Nano-sized metallic wires are attracting increasing attention as conductive elements for manufacturing transparent electrodes, which are employed in solar cells and touch screen panels. In addition to high electric conductivity, excellent optical transmittance is one of the important parameters for an electrode in photovoltaic applications.

Contact: Dr. Michael Giersig
giersig@helmholtz-berlin.de
49-308-062-42793
Helmholtz-Zentrum Berlin für Materialien und Energie

Public Release: 4-Oct-2016
Clocking in results on high-speed penetration
In this unique compendium, 'World Scientific Handbook of Experimental Results on High Speed Penetration into Metals, Concrete and Soils,' the authors collected experiments on high-velocity penetration into various types of shields where high-speed penetration is accompanied mainly by local interaction of a striker with a shield and corresponds approximately to the range of impact velocities.

Contact: Jason Lim
cjlim@wspc.com
65-646-65775
World Scientific

Public Release: 3-Oct-2016
Nature Scientific Reports
The spice of life: Cinnamon cools your stomach
Cinnamon cooled body temperatures by up to 2 degrees centigrade and improved overall health when tested on pigs. The impact of cinnamon on diet was measured using a smart pill in the pigs' guts.

Contact: Distinguished Professor Kourosh Kalantar-zadeh
kourosh.kalantar@rmit.edu.au
61-488-332-245
RMIT University

Public Release: 3-Oct-2016
Nature Nanotechnology
Survival of the fittest in materials discovery
Research led by Rein Ulijn has paved the way for the development of dynamically-evolving polymers that form spontaneously by adapting to their environment.
Air Force Office of Scientific Research

Contact: Paul McQuiston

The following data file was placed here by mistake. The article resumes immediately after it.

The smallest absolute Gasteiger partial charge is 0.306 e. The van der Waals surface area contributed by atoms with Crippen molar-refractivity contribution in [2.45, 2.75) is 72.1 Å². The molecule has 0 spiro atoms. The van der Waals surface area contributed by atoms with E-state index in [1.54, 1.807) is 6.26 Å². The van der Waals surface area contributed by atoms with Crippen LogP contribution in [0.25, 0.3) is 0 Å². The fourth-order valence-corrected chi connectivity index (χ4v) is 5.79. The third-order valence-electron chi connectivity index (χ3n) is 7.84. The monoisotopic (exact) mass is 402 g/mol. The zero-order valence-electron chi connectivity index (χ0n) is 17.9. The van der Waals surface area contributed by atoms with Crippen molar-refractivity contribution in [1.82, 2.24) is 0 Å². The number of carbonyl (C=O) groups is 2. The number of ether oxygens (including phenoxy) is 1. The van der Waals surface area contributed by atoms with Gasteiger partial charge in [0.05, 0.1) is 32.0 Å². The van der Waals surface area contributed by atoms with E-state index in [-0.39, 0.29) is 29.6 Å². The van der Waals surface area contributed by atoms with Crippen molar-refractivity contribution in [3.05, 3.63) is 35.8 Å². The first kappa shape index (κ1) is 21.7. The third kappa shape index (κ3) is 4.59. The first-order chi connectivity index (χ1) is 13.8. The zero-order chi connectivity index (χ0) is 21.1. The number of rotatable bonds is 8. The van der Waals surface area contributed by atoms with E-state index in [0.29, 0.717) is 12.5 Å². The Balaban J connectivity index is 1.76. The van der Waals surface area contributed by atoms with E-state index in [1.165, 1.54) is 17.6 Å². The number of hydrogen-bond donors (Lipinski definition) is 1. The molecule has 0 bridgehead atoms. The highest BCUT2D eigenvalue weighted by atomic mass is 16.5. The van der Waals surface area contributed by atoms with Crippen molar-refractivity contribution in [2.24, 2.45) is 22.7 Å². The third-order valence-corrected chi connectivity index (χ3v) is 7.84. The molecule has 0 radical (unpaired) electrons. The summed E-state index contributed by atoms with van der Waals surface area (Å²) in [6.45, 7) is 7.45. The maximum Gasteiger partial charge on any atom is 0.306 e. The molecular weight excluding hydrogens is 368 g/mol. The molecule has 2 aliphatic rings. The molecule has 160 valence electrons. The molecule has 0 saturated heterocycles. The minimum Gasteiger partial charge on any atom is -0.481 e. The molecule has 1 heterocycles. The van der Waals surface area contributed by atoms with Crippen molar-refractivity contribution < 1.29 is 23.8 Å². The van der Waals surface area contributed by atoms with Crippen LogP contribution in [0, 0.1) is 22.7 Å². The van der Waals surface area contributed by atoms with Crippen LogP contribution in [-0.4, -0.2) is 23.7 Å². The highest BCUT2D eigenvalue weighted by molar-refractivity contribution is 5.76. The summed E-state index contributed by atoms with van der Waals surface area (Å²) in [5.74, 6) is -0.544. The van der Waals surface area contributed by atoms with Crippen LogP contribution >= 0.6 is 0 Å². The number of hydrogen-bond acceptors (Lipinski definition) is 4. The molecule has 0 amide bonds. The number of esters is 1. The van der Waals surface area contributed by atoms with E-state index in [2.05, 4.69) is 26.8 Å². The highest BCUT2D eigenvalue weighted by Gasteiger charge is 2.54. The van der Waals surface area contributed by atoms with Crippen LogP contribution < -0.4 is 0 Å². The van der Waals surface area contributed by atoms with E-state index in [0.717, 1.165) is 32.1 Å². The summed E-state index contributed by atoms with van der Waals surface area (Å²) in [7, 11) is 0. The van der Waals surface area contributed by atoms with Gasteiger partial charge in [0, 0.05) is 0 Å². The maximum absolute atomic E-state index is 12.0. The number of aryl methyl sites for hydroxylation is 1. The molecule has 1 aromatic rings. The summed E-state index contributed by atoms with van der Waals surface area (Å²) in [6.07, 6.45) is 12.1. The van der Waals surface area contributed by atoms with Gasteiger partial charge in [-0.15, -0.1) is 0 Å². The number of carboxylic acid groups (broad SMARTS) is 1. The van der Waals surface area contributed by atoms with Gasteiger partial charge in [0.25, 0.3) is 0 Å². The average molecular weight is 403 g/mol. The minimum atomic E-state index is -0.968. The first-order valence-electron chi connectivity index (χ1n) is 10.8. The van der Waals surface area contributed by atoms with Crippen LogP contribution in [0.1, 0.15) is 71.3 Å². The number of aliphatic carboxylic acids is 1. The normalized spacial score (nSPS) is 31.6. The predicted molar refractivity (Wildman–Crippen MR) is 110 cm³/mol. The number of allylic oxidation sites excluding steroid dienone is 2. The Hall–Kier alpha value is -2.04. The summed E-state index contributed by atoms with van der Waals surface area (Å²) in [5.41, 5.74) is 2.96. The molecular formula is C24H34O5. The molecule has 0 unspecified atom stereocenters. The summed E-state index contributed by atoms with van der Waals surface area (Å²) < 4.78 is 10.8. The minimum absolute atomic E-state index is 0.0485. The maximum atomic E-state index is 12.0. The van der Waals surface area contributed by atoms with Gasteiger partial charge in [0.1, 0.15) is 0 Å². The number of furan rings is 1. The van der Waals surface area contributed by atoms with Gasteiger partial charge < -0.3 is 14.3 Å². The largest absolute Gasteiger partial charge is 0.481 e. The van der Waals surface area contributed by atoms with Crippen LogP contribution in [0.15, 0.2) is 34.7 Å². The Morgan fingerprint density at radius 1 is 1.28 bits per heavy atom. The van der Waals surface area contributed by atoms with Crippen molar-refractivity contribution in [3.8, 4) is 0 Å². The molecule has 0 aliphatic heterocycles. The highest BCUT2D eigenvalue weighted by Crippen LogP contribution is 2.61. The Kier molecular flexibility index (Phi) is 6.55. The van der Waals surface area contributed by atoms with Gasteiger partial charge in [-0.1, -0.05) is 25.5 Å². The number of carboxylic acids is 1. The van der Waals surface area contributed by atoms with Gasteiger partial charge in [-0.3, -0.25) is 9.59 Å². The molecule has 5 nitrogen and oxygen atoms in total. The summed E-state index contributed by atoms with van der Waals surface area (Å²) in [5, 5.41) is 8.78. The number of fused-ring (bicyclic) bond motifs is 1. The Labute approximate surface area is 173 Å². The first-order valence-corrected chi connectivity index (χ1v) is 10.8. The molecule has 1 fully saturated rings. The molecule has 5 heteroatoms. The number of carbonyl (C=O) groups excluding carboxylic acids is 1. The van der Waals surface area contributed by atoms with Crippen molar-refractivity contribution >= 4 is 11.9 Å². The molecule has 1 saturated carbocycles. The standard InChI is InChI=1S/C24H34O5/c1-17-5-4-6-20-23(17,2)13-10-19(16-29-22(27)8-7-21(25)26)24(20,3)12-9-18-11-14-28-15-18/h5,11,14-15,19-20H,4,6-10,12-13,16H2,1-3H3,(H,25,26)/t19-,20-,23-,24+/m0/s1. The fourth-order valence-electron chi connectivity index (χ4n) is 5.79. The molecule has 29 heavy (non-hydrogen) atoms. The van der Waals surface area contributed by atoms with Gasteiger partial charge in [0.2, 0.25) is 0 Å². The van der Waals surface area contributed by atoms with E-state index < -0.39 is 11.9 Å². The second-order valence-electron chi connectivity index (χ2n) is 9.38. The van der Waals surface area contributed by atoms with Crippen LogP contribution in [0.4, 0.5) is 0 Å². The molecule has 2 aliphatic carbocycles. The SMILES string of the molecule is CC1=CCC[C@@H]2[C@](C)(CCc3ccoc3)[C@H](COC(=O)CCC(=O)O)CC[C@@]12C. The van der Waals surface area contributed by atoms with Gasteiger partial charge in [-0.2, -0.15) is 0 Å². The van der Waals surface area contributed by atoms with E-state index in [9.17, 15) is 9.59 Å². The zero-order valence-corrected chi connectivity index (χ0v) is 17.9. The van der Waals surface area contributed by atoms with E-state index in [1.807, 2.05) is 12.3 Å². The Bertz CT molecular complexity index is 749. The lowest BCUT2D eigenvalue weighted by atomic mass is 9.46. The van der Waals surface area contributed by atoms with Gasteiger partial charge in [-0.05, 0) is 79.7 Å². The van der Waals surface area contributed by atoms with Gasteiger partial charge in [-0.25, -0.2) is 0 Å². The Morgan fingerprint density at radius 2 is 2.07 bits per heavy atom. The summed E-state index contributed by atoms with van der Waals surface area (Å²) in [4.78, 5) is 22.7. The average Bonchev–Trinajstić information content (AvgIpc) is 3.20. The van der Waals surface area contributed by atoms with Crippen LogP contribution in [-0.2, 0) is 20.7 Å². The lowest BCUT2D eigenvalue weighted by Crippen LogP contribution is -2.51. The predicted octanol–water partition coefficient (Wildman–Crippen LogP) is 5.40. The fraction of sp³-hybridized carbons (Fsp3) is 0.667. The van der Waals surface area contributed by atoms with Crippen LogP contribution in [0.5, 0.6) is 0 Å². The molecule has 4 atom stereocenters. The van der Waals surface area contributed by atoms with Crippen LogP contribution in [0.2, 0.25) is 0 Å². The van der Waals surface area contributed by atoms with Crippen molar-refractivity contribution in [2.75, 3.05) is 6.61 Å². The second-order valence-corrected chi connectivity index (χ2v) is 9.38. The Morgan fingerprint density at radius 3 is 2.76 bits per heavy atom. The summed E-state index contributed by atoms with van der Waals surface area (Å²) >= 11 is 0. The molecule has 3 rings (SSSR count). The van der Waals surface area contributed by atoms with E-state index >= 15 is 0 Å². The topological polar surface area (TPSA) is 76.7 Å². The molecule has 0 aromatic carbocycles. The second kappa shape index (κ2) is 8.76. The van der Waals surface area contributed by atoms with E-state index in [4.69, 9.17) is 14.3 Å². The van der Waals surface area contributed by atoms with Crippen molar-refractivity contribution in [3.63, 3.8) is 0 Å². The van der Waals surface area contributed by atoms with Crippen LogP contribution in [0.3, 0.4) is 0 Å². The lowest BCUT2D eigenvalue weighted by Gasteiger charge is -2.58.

paul.mcquiston@asrc.cuny.edu
212-413-3307
CUNY Advanced Science Research Center

Public Release: 3-Oct-2016
Scientific Reports
New protein bridges chemical divide for 'seamless' bioelectronics devices
In a paper published Sept. 22 in Scientific Reports, engineers at the University of Washington unveiled peptides that could help harness biological rules to exchange information between the biochemistry of our bodies and the chemistry of our devices.
National Science Foundation, University of Washington, National Institutes of Health, Japan Science and Technology Agency

Contact: James Urton
jurton@uw.edu
206-543-2580
University of Washington

Public Release: 3-Oct-2016
Nature Materials
Water vapor sets some oxides aflutter
A new oscillating crystalline perovskite material could provide a novel approach to generating fuel from sunlight, among other applications. The material was developed by researchers at MIT, Brookhaven National Lab, and EPFL in Switzerland.
National Science Foundation, Skoltech-MIT Center for Electrochemical Energy Storage, DOE/Office of Science

Contact: Karl-Lydie Jean-Baptiste
kjeanbap@mit.edu
617-253-1682
Massachusetts Institute of Technology

Public Release: 3-Oct-2016
NYU Meyers receives $2.9 million from NSF to develop a holodeck instrument
The NYU Holodeck will be developed as a well-integrated software/hardware instrument incorporating visual, audio, and physical (haptics, objects, real-time fabrication) components, providing a compelling opportunity to explore and advance new types of science, permitting researchers from diverse disciplines to interact with theoretical models, real objects, robots, and agents, engendering insights that may not be possible using current 2-D and 3-D representations and analytic techniques.
National Science Foundation